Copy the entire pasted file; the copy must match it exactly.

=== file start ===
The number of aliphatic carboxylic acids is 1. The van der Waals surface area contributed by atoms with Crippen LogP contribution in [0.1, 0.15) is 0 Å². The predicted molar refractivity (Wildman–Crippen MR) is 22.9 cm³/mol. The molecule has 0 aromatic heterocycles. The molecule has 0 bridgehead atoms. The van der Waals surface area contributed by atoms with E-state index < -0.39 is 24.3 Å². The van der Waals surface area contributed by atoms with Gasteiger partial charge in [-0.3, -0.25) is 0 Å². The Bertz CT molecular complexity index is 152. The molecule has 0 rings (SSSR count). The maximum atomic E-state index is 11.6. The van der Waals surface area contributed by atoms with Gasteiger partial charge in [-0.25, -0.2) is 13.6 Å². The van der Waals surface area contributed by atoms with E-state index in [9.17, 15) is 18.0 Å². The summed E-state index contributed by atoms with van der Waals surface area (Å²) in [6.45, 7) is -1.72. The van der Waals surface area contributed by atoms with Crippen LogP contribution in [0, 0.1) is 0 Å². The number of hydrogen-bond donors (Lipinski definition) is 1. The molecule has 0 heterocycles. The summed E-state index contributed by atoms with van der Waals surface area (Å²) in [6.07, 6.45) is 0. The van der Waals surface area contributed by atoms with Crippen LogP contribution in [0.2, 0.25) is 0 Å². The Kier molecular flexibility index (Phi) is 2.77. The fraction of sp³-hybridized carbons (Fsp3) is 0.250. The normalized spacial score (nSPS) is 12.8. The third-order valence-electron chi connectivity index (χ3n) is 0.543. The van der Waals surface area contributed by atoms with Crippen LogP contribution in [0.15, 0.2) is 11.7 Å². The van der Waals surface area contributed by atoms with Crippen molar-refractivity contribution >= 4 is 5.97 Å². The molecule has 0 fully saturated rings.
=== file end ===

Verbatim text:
The number of aliphatic carboxylic acids is 1. The van der Waals surface area contributed by atoms with Crippen LogP contribution in [0.1, 0.15) is 0 Å². The predicted molar refractivity (Wildman–Crippen MR) is 22.9 cm³/mol. The molecule has 0 aromatic heterocycles. The molecule has 0 bridgehead atoms. The van der Waals surface area contributed by atoms with E-state index < -0.39 is 24.3 Å². The van der Waals surface area contributed by atoms with Gasteiger partial charge in [-0.3, -0.25) is 0 Å². The Bertz CT molecular complexity index is 152. The molecule has 0 rings (SSSR count). The maximum atomic E-state index is 11.6. The van der Waals surface area contributed by atoms with Gasteiger partial charge in [-0.25, -0.2) is 13.6 Å². The van der Waals surface area contributed by atoms with E-state index in [9.17, 15) is 18.0 Å². The summed E-state index contributed by atoms with van der Waals surface area (Å²) in [6.45, 7) is -1.72. The van der Waals surface area contributed by atoms with Crippen LogP contribution in [0, 0.1) is 0 Å². The number of hydrogen-bond donors (Lipinski definition) is 1. The molecule has 0 heterocycles. The summed E-state index contributed by atoms with van der Waals surface area (Å²) in [6.07, 6.45) is 0. The van der Waals surface area contributed by atoms with Crippen LogP contribution in [0.2, 0.25) is 0 Å². The Kier molecular flexibility index (Phi) is 2.77. The fraction of sp³-hybridized carbons (Fsp3) is 0.250. The normalized spacial score (nSPS) is 12.8. The third-order valence-electron chi connectivity index (χ3n) is 0.543. The van der Waals surface area contributed by atoms with Crippen LogP contribution in [0.15, 0.2) is 11.7 Å². The van der Waals surface area contributed by atoms with Crippen molar-refractivity contribution >= 4 is 5.97 Å². The molecule has 0 fully saturated rings.